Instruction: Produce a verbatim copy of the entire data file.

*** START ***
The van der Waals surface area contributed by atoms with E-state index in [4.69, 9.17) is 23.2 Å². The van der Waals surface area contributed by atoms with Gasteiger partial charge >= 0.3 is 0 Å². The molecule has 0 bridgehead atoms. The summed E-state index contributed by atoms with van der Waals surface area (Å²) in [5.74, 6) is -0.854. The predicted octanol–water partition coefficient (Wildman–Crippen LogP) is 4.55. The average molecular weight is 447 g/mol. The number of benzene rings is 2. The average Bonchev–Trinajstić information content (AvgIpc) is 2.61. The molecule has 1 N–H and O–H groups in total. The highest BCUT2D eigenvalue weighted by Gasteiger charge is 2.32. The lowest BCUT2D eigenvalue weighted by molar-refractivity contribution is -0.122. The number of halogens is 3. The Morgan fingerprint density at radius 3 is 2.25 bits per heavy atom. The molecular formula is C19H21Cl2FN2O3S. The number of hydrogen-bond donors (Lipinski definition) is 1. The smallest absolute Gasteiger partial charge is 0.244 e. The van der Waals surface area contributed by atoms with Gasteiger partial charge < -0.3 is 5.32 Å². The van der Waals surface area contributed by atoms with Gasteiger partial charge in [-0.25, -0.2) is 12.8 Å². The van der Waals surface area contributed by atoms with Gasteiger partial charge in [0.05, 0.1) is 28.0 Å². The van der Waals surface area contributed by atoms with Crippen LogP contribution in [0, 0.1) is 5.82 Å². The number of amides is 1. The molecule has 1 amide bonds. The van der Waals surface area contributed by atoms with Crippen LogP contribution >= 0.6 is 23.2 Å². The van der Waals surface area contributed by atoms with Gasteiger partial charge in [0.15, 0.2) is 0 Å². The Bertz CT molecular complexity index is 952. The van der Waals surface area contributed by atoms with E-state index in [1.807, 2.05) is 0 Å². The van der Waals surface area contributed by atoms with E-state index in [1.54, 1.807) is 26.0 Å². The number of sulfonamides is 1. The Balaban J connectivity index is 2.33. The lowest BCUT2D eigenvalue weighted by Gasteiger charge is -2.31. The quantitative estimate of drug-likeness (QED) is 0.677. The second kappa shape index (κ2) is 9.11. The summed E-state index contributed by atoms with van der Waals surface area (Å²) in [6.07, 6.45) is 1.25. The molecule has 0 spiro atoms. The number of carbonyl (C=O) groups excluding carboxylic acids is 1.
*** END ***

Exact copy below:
The van der Waals surface area contributed by atoms with E-state index in [4.69, 9.17) is 23.2 Å². The van der Waals surface area contributed by atoms with Gasteiger partial charge >= 0.3 is 0 Å². The molecule has 0 bridgehead atoms. The summed E-state index contributed by atoms with van der Waals surface area (Å²) in [5.74, 6) is -0.854. The predicted octanol–water partition coefficient (Wildman–Crippen LogP) is 4.55. The average molecular weight is 447 g/mol. The number of benzene rings is 2. The average Bonchev–Trinajstić information content (AvgIpc) is 2.61. The molecule has 1 N–H and O–H groups in total. The highest BCUT2D eigenvalue weighted by Gasteiger charge is 2.32. The lowest BCUT2D eigenvalue weighted by molar-refractivity contribution is -0.122. The number of halogens is 3. The Morgan fingerprint density at radius 3 is 2.25 bits per heavy atom. The molecular formula is C19H21Cl2FN2O3S. The number of hydrogen-bond donors (Lipinski definition) is 1. The smallest absolute Gasteiger partial charge is 0.244 e. The van der Waals surface area contributed by atoms with Gasteiger partial charge < -0.3 is 5.32 Å². The van der Waals surface area contributed by atoms with Gasteiger partial charge in [-0.25, -0.2) is 12.8 Å². The van der Waals surface area contributed by atoms with Gasteiger partial charge in [0.05, 0.1) is 28.0 Å². The van der Waals surface area contributed by atoms with Crippen LogP contribution in [0, 0.1) is 5.82 Å². The number of amides is 1. The molecule has 1 amide bonds. The van der Waals surface area contributed by atoms with Crippen LogP contribution >= 0.6 is 23.2 Å². The van der Waals surface area contributed by atoms with Gasteiger partial charge in [0.15, 0.2) is 0 Å². The Bertz CT molecular complexity index is 952. The van der Waals surface area contributed by atoms with E-state index in [1.807, 2.05) is 0 Å². The van der Waals surface area contributed by atoms with E-state index in [1.54, 1.807) is 26.0 Å². The number of sulfonamides is 1. The Balaban J connectivity index is 2.33. The lowest BCUT2D eigenvalue weighted by Gasteiger charge is -2.31. The quantitative estimate of drug-likeness (QED) is 0.677. The second kappa shape index (κ2) is 9.11. The summed E-state index contributed by atoms with van der Waals surface area (Å²) in [6.07, 6.45) is 1.25. The molecule has 0 spiro atoms. The number of carbonyl (C=O) groups excluding carboxylic acids is 1.